Presenter:
Robert Bagnall, iDEFENSE

Duration: 45 Minutes
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Forensics


Title: An Open Source Solution for Computer Forensic Data Acquisition and Analysis

Other than a complicated command line utilizing "dd", an investigator's options for evidence acquisition are currently limited to proprietary commercial tools. The lack of open source solutions prevents third party validation and prices many of the smaller forensic labs out of business. In addition to the evidence acquisition problem, the analysis techniques employed while using commercial alternatives are limited and the internal mechanisms inadequately documented for typical forensic analysis needs.
During Mr. Jones's presentation, he will discuss a brand new open source initiative for forensic acquisition and analysis that runs on top of the open operating system named Linux. Mr. Jones will present for the first time the revolutionary new open source project named "Odessa" which gives investigators and forensics analysts a viable alternative to the market dominated commercial solutions that currently exist. The presentation will begin with an overview of Odessa's overall architecture and a demonstration on how it can be utilized in the real world. After the evidence is acquired with this new application, the presentation will conclude with examples of properly documented tools to perform several common analysis techniques on the data captured from a suspect's hard drive.

Presenter:
Keith J. Jones, Principal Computer Forensic Consultant, Foundstone, Inc.

Duration: 45 Minutes
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Open Source R&D Project Management & Funding


Title: Getting the Federal Government to Fund your R&D Ideas
Developing a Winning Proposal

Over the years, many good – sometimes even great – R&D ideas have gone unfunded while other, rather mediocre projects have flourished with significant financial support. Why is “the system” so frustratingly illogical? How can a bright, worthy, new technical idea garner support and funding in the political Washington, DC arena? This session will focus on this unique environment with its pressures, perspectives and politics that drive funding decisions. Anecdotes will illustrate the main points so that the reasons for this apparently illogical behavior can be readily understood and interpreted. The session will also cover techniques for improving your proposals and marketing skills to increase your probability of getting funded by the Federal Government. Don Gay, as both an engineer and manager, has worked in the Federal Government for 32 years and in industry for 6 years. He consults with and teaches classes to the Navy labs and National labs, among others, in marketing R&D projects to the Federal bureaucracy.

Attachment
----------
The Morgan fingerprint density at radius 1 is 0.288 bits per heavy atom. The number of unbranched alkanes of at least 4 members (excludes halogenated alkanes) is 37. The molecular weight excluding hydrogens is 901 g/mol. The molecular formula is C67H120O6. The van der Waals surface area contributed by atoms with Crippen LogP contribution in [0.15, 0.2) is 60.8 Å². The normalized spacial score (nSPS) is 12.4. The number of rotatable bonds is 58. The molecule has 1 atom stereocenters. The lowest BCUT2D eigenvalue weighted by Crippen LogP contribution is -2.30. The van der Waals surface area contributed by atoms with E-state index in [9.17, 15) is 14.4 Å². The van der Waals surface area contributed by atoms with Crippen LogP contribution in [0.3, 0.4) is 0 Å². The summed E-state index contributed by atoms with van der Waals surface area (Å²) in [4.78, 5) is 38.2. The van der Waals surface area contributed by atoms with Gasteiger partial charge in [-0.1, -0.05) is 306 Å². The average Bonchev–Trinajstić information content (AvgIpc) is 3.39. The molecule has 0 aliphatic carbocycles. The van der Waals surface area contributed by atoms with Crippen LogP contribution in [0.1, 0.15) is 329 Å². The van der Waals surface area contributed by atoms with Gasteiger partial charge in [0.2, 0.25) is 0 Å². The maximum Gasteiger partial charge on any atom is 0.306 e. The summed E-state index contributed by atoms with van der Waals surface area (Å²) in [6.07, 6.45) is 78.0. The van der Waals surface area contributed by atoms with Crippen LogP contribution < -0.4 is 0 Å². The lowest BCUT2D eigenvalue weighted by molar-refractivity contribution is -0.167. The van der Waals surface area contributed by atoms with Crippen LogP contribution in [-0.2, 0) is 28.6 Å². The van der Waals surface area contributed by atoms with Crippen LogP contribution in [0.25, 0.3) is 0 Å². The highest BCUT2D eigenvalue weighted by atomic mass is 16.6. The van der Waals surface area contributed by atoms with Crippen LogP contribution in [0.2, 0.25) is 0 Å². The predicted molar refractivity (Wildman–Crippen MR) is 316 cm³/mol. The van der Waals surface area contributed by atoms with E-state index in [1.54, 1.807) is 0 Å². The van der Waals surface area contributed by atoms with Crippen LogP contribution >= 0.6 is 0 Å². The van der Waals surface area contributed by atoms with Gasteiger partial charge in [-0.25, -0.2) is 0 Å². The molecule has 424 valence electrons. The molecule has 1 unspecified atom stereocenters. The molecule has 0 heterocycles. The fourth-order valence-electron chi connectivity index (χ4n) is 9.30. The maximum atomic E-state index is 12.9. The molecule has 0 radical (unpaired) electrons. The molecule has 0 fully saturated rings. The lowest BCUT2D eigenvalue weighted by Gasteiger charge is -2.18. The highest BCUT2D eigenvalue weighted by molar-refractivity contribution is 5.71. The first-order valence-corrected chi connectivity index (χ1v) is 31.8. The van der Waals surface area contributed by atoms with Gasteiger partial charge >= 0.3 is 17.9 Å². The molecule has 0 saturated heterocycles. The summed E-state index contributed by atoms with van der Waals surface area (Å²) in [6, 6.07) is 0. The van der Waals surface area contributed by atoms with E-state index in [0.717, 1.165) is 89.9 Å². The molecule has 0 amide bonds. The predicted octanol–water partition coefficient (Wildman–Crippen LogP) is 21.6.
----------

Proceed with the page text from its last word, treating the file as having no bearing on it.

Presenter:
Don Gay, R&D Projects Marketing, Inc.

Duration: 45 Minutes
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Security Directions


Title: Security on Mac OS X - Architecture and Direction

This will be a medium level overview of the security architecture of Mac OS X, with an emphasis on demonstrating the benefits of close integration of security with the operating system. The security features in the new version of the Mac OS, Panther, will be discussed. One particular area of focus is the role of digital certificates as the Internet evolves.

Presenter:
John Hurley, Ph.D., Security Policy Architect, Apple Computer

Duration: 45 Minutes